From the client end working with the Cloud is just the same as working with a file server on the internal network, and the broadband link doesn’t get jammed with tens of Cloud transactions being attempted using it.
A resolution is especially important if you have multiple sites and employees are working on collaborative projects across all of them using Cloud services, and this solution is designed for that scenario too.
Well, that’s the theory, so what is the reality like?
Cloud cache and sync
Setting up the G80 is relatively painless. It comes pre-installed with a dedicated operating system, and once connected to the network and power the rest of the installation involves joining the final dots with account information at the Morro Data website.
Registering involves providing a credit/debit card payment source for a Cloud subscription service that is a prerequisite for using the G80.
Once registration completes, the G80 can be accessed by local network users as a shared file system, and anything placed on it will be automatically sent to the Cloud.
They then treat this folder structure like they would if it came from any other local server without needing to be concerned about what happens to their files once they’re on the G80’s 1TB internal drive.
Interestingly, the network attached drive that they access will appear to be the size of the storage they’ve paid to use. So if that’s 8TB, that’s what the computer sees as a capacity.
The internal 1TB of the G80 contains the most relevant files based on the usage pattern, which are managed by the code running on the cache and in the Cloud.
The CloudNAS service works on a binary model where a file and a ‘stub’ file header are used to separate actual data from virtual versions.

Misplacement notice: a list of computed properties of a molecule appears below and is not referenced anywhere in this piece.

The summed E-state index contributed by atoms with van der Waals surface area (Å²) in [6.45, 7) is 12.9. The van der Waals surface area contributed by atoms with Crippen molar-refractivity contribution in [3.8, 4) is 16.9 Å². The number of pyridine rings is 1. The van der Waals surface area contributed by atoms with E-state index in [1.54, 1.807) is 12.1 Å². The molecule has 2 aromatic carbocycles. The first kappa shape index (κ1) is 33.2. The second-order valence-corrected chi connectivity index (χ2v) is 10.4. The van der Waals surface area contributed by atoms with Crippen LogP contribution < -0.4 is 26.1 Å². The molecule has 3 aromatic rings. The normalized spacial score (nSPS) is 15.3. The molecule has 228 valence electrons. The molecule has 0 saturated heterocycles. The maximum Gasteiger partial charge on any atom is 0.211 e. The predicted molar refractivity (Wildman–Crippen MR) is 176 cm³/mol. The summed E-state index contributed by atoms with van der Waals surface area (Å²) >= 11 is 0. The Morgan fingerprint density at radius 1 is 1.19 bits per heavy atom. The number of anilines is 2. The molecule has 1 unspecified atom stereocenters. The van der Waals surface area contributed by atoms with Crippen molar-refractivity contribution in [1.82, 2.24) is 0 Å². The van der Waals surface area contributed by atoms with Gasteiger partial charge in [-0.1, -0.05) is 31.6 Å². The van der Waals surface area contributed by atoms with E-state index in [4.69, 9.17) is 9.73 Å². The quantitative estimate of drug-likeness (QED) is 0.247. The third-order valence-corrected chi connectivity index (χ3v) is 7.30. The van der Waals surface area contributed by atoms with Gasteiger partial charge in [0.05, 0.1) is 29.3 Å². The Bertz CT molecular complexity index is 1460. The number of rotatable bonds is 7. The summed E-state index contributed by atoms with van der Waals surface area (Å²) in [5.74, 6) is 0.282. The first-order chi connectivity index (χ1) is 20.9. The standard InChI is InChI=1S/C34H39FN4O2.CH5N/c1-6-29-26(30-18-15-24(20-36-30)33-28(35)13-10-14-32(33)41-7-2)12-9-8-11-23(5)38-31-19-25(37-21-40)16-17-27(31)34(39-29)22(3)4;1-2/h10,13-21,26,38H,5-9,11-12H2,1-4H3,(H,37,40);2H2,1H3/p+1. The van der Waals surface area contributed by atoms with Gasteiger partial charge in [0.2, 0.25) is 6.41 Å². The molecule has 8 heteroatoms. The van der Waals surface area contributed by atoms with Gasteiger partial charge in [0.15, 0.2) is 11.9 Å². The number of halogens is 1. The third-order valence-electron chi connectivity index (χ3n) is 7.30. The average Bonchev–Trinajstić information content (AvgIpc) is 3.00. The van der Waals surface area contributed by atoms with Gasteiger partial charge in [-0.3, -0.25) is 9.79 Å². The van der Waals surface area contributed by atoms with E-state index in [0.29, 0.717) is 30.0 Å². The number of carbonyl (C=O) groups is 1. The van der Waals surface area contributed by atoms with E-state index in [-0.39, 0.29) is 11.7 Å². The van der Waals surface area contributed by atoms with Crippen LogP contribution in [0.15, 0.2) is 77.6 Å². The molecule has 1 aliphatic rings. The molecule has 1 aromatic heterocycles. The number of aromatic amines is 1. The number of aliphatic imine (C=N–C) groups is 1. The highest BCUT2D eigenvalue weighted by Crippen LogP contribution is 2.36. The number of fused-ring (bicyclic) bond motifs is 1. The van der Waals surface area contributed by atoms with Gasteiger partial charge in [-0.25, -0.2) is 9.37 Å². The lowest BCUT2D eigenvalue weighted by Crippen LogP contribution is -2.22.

When a user copies a file to the CacheDrive it then travels to Cloud storage. A side effect of that operation is that a small stub header is generated also duplicated to any CacheDrive devices at other locations.
If a user at one of those remote sites wants that file, they simply click on it in there network share, and immediately the file is copied down from the Cloud to their CacheDrive box to sit on their local cache.
By taking this approach files only need to make each journey once, and not all files travel to all locations.
Once the cache is used up, records about when files were last accessed and how often are used to determine those to purge, and the stub file header are left on the cache so that users can still access them should then need them.
Morro Data included a full user/group/domain structure enabling shares to be segmented by department or seniority. Using the admin web interface you can also access previous versions of any file, should a calamity occur.
And, they also provide application support for linking to Dropbox and OneDrive using a tool called ECHO. That they don’t offer the same for Google Drive is regrettable, since they’re probably the most widely used Cloud storage solution.
That point aside, the thinking behind the G80 is sound, and the implementation equally so.